Now, this seems like a truly odd asymmetry to me. Elves can be Ftr/wiz/thf, but they can't focus to the extent of being just Ftr/thf or Wiz/thf. They can't be a fighter or wizard alone. It seems like "fighter" and "wizard" are glued together and only come as a joint pair (unlike any other race) -- particularly odd because in Vol-1, elves could in theory just ignore one of their classes and never "switch" to using it at all. (Obviously in AD&D the options were expanded to any mix of one, two, or three of the core non-cleric classes; but by then, elves have lost anything particularly special in their multiclassing.)

So I'd like to pose the following as a question: If we look at the critical moment when Thieves are being added to the game as the 4th core class, what exactly is the OD&D elven multiclassing specialty really communicating? Are they simply "special" at picking up extra classes in general? Are they exceptionally gifted at fighting, such that they get that class for free? Are they supernaturally gifted at magic-use (wizardry), such that they get that class for free? How would the Vol-1 rule be best extrapolated to maintain the "elven theme" at the point when we add Thieves? What would fit best for the way you like to play? (See poll results here.)


The Dungeon Master by Sam Lipsyte

This week in The New Yorker magazine, there's a fiction piece by Sam Lipsyte called "The Dungeon Master". As the title implies, it largely revolves around a regular D&D game (obviously, even if the brand name isn't itself used) played by a certain DM and four players.

To my mind, it's a rather surprising throwback to 80's-style portrayals of D&D, in the tradition of Mazes & Monsters and stuff like that. The teenage boys playing are all outcasts, losers, kleptomaniacs, abusers and/or abuse survivors, mental patients, and likely suicides. While the four players have names, the DM doesn't go by any name in his social life other than "the Dungeon Master" (somewhat like the Seinfeld episode of "The Maestro"). This DM runs a nightmarish game, heaping emotional abuse on the players, repetitively killing their characters at an inn, a store, a kitchen, in bed, by disease, etc., with implicitly unfair adjudications, and without them ever seeing any actual dungeon or adventure.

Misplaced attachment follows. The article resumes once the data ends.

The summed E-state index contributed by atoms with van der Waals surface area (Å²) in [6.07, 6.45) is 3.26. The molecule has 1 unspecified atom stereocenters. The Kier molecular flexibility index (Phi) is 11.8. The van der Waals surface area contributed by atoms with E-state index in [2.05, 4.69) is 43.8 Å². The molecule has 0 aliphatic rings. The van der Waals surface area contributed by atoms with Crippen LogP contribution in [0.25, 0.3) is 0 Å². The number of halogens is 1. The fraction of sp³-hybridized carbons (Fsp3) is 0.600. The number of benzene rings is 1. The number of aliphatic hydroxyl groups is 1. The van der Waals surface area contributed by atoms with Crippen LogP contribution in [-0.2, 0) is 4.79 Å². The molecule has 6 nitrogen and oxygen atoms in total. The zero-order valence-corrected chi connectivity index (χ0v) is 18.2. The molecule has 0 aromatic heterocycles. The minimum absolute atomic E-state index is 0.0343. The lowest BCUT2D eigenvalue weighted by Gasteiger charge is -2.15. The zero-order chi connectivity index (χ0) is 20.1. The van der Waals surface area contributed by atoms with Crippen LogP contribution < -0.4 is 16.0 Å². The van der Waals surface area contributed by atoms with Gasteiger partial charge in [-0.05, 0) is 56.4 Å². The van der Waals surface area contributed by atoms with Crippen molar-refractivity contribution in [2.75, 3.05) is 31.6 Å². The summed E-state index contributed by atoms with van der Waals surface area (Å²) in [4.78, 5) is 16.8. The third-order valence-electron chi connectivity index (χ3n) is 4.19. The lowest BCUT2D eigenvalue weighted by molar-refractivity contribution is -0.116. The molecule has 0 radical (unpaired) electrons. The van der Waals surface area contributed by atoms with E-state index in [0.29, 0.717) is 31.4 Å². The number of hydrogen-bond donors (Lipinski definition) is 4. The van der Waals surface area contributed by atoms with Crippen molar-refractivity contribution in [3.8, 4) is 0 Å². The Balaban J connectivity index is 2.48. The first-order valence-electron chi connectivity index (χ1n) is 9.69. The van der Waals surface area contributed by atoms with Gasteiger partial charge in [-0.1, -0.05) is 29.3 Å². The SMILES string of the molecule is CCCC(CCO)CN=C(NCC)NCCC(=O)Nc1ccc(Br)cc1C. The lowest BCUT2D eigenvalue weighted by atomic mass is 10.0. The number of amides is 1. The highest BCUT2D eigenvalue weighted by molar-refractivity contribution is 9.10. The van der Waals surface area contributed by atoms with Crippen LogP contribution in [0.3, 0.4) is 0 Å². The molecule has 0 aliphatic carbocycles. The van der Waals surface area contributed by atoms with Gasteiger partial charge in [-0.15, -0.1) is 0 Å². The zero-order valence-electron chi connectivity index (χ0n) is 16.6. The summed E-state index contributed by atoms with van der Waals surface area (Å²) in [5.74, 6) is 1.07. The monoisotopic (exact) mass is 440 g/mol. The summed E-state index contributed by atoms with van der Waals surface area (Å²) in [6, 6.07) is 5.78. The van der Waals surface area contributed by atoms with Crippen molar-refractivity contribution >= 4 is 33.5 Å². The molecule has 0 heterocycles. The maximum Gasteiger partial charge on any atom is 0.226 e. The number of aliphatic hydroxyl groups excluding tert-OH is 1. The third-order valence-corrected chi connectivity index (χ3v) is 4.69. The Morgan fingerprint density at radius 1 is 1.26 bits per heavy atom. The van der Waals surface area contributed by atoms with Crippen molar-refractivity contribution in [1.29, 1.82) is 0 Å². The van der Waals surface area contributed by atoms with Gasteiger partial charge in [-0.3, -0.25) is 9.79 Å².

Now, in its defense, the story makes some knowing nods to the fact that there are potentially other ways to interpret the game. There is a separate school-sponsored game for the kids "in gifted", although that game sounds like a Monty-Hall wish fulfillment exercise, and the players unsympathetic and described in-character as "some snotty faggots". The narrator's mom clips newspaper stories "... about how the game makes kids crazy? Makes them do horrible things?" to which the Dungeon Master responds, "The game doesn't create suicides. If anything, it postpones them." So I guess that's as good as it gets here.

Not that everything needs to be a polemic promoting my favorite game, but I was mildly surprised at what an early-80's D&D-scare-story vibe I got from reading this. I guess if I start flag-waving for an "old school renaissance", I should be careful how I phrase my wishes. :-)

Read the story here -- "The Dungeon Master" by Sam Lipsyte.